If you already have "Breakfast with Hunter" prepare for a slightly more serious documentary!
B.W.H. tended to be more light hearted and comedic due, in part I feel, to the fact that Thompson was still alive at the time of its making. After his passing "Gonzo" lets us into the thoughts and feelings of his family and friends. Understandably, they have some regrets about the way he lived his life - not to mention his untimely demise at his own hands. Gonzo also mourns the death of Thompson the writer who (in the opinion of most contributors) burned out far too quickly.
These are areas that have been less explored in the past; the emphasis used to be on the vicarious thrill of being witness to the life of a super-intelligent, gifted literary mainiac; who blazed through life always seemingly intersecting the avenues of madness, absurdity, politics, drugs, quixotic liberty and firearms. That "Gonzo" has its fair share of all the above is certain. But the necessity of this film is in its willingness to present the private truths of a life lived with such itensity.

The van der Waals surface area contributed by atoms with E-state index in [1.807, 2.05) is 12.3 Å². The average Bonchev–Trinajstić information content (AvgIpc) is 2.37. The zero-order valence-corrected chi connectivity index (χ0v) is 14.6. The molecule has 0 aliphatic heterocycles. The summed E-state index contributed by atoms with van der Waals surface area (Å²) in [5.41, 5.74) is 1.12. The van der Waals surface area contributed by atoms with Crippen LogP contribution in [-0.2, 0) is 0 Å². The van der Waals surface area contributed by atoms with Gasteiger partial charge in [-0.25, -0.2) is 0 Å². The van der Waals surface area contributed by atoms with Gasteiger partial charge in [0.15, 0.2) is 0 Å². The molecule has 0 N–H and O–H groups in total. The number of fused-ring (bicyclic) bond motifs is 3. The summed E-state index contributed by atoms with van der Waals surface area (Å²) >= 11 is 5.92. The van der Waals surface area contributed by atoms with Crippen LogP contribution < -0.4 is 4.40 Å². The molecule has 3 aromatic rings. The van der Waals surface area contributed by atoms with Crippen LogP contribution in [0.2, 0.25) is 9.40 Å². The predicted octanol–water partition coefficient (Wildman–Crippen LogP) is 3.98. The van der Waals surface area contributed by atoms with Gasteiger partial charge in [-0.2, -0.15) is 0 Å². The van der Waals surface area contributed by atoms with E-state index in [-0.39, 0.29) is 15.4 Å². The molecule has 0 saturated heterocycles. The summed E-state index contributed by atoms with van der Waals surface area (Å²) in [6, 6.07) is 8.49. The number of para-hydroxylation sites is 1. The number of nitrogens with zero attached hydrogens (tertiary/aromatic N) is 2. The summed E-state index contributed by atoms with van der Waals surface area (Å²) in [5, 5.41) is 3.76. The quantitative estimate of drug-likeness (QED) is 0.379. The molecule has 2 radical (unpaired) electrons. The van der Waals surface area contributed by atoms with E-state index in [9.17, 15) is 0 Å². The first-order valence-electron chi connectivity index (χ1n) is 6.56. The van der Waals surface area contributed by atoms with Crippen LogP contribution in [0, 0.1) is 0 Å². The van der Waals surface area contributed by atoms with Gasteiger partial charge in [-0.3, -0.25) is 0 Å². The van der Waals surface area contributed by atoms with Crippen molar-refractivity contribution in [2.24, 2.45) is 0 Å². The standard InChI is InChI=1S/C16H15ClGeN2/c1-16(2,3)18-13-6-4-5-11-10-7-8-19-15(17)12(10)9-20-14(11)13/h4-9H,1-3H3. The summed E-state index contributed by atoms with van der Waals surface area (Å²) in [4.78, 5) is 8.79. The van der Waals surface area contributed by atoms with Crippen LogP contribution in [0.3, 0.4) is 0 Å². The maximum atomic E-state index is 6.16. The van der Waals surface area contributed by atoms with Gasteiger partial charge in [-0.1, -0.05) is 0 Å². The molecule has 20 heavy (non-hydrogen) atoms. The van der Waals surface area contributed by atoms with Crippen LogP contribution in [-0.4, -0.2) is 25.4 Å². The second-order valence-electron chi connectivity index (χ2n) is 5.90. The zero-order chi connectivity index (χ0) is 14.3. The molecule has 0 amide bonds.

There are some highly amusing and tantalising moments watching his good friend (and possibly soul-mate) Johnny Depp reading aloud his correspondence from around the time of the making of "Fear and Loathing in Las Vegas". Ralph Steadman is also interviewed and, along with the views of his family, all of this, not before time, begins to dismantle the caricature that history had progressively assembled. Indeed, one of the central themes of the film is to show that Thompson had arguably become a caricature of himself (or was it Raul Duke?), as if sacrificing himself on the altar of Gonzo.
All in all this a film about Hunter S Thompson which will make you think as much as it will make you laugh. Buy it!